“Growing up in Turkey, he didn’t have any pets,” she says. “But he’s developed a fondness and an eagerness to interact with them.”
The newlyweds left West Virginia for Illinois, first for a two-year stay in Sterling, Ill., where Engin worked at 3M, and then in Freeport, where he now works as an electrical engineer at Honeywell.
“Freeport reminds me of my hometown,” Baran says. “It’s a tight-knit community, very well-balanced with schools and plenty of things to do. We especially love Krape Park. We’re happy here.”
Barks and Plenty of Play
Brooke’s Barks and Recreation, a play on words from the popular television show “Parks and Recreation,” is sandwiched between several businesses on Freeport’s south side. The day care’s neighbors include a hair salon, flower shop, heating and cooling company, and an auto dealership down the street. Brooke’s Barks and Recreation is off the road with plenty of trees that provide isolation and ample space for future expansion.
Prior to opening her business, Baran worked mostly part-time jobs. She was a trainer at another local doggie day care before venturing out on her own.
“I always knew that I wasn’t the type of person to work for someone else,” she says. “I don’t mind playing by the rules, but I want to have that control to ensure the best possible outcome for customers, clients and the dogs. I want to do my absolute best without any red tape.”
Baran purchased an existing building that featured great interior space. It was used as a landscape company and a chiropractic clinic before Baran took possession.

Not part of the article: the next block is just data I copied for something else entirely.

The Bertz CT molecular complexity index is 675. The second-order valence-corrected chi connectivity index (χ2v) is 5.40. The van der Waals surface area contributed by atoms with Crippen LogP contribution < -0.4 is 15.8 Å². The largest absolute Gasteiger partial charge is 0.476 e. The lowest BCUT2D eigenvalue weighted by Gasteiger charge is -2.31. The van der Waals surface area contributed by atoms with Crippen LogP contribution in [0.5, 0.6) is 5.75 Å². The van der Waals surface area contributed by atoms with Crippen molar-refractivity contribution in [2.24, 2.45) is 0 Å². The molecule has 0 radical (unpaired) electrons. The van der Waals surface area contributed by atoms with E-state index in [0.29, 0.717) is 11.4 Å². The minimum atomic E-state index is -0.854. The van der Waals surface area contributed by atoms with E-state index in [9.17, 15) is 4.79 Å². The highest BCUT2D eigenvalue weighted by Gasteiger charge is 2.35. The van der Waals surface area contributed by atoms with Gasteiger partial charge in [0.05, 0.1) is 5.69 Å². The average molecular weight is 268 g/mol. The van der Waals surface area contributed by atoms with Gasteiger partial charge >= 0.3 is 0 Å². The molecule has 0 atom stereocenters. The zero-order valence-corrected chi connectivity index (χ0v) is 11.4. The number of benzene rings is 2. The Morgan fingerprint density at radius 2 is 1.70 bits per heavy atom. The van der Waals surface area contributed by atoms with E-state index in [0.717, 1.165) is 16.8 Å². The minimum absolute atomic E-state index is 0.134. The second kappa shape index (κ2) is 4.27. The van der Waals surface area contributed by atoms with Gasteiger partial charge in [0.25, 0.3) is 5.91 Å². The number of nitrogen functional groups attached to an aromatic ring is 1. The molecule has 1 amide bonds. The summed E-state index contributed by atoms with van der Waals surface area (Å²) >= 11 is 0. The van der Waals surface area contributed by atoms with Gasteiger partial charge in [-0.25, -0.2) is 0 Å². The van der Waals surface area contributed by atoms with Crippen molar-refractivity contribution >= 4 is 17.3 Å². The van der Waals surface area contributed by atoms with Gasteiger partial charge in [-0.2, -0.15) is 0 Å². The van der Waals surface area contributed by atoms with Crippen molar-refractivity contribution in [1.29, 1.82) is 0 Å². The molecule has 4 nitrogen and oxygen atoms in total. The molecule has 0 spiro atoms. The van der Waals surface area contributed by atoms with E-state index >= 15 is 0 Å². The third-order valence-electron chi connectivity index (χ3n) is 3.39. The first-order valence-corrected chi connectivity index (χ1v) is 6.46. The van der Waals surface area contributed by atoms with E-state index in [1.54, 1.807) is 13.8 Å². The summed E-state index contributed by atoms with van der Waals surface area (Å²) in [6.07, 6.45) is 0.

Juggling so many details, especially in the midst of a pandemic, left the first-time business owner anxious.
“The entire construction process was stressful, just the unknown and the uncertainties,” she says. “I started to get cold feet, thinking about signing my life away. There was a learning curve just trying to make sure we thought of everything.”
Eventually, Baran turned to family and friends to help with some of the work that couldn’t be finished by contractors, like painting and fixing floors.
“A lot of my ‘Illinois family,’ as I call them, rolled up their sleeves to help,” she says. “I couldn’t have done it without them.”
Slowly, Baran is getting the hang of running her own show. When it’s your name on the door, there’s plenty to learn, such as paying taxes and tackling payroll, for example. It took Baran a few months to devise a system that worked for her.
“There was a lot of trial-and-error with stressful moments,” she says. “There have been times I’ve wanted to throw in the towel, but you just keeping trying things until something works.”
Baran has a staff of three whom she calls her Bark Rangers, and they help care for the dogs each day. She’s recently partnered with Jan Carlson, well known in the area for dog training, and Carlson helps train at Brooke’s Barks and Recreation.
Four years ago, Carlson hired Baran as a trainer when she operated Carlson Canine Camp, a business she has since sold.